Webcast Q&A: 13 February 2011, Question 5
I answered a question on gossip on 13 February 2011. You can listen to or download the podcast of just this question below – or check out the whole episode of Philosophy in Action Radio.
What is a proper view of gossip? Should a rationally egoistic person listen to and/or tell gossip about other people? Why or why not?
My Answer, In Brief: Gossip is "casual or unconstrained conversation or reports about other people, typically involving details that are not confirmed as being true." It's fine – even good – to share information about others within one's own community. It's malicious and destructive, however, to tell stories about others with little concern for the truth, that makes the person look bad unfairly, or that concerns private information.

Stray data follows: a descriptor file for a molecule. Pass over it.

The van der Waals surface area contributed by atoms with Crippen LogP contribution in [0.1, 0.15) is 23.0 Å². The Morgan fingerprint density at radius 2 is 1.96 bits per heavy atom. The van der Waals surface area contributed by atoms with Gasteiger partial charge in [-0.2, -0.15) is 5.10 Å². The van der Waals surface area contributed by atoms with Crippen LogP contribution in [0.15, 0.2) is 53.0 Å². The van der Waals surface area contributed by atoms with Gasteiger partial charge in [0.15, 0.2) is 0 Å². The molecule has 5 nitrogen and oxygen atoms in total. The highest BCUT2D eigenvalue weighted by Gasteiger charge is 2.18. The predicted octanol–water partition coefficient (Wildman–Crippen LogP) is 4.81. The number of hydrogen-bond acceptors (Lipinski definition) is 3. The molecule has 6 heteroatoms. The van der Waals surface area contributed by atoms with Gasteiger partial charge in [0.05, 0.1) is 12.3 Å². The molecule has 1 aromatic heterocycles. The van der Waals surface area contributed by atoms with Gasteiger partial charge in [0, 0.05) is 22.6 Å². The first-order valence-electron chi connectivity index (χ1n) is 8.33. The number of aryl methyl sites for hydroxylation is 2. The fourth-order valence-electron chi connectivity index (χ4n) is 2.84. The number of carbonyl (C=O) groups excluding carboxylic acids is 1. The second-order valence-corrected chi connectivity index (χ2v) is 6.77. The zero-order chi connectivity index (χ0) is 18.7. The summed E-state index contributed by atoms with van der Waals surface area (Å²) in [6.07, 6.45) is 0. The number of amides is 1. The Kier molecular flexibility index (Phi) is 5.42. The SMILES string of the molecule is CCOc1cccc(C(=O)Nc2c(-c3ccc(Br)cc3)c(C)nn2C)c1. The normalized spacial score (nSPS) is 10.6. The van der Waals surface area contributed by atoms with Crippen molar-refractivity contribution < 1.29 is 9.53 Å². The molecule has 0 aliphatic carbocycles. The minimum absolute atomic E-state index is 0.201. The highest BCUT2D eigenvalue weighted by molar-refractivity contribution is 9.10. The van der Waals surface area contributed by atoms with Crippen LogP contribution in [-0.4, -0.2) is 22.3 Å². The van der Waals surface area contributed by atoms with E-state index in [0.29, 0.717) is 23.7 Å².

- Duration: 12:43
- Download: MP3 Segment (4.4 MB)
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I'm Dr. Diana Brickell. I'm a philosopher specializing in the application of rational principles to the challenges of real life. I received my Ph.D in philosophy from the University of Colorado at Boulder in 2009. My book, Responsibility & Luck: A Defense of Praise and Blame, is available for purchase in paperback and Kindle. The book defends the justice of moral praise and blame of persons using an Aristotelian theory of moral responsibility, thereby refuting Thomas Nagel's "problem of moral luck."
My radio show, Philosophy in Action Radio, broadcasts live over the internet on most Sunday mornings and some Thursday evenings. On Sunday mornings, I answer questions applying rational principles to the challenges of real life in a live hour-long show. Greg Perkins of Objectivist Answers co-hosts the show. On Thursday evenings, I interview an expert guest or discuss a topic of interest.
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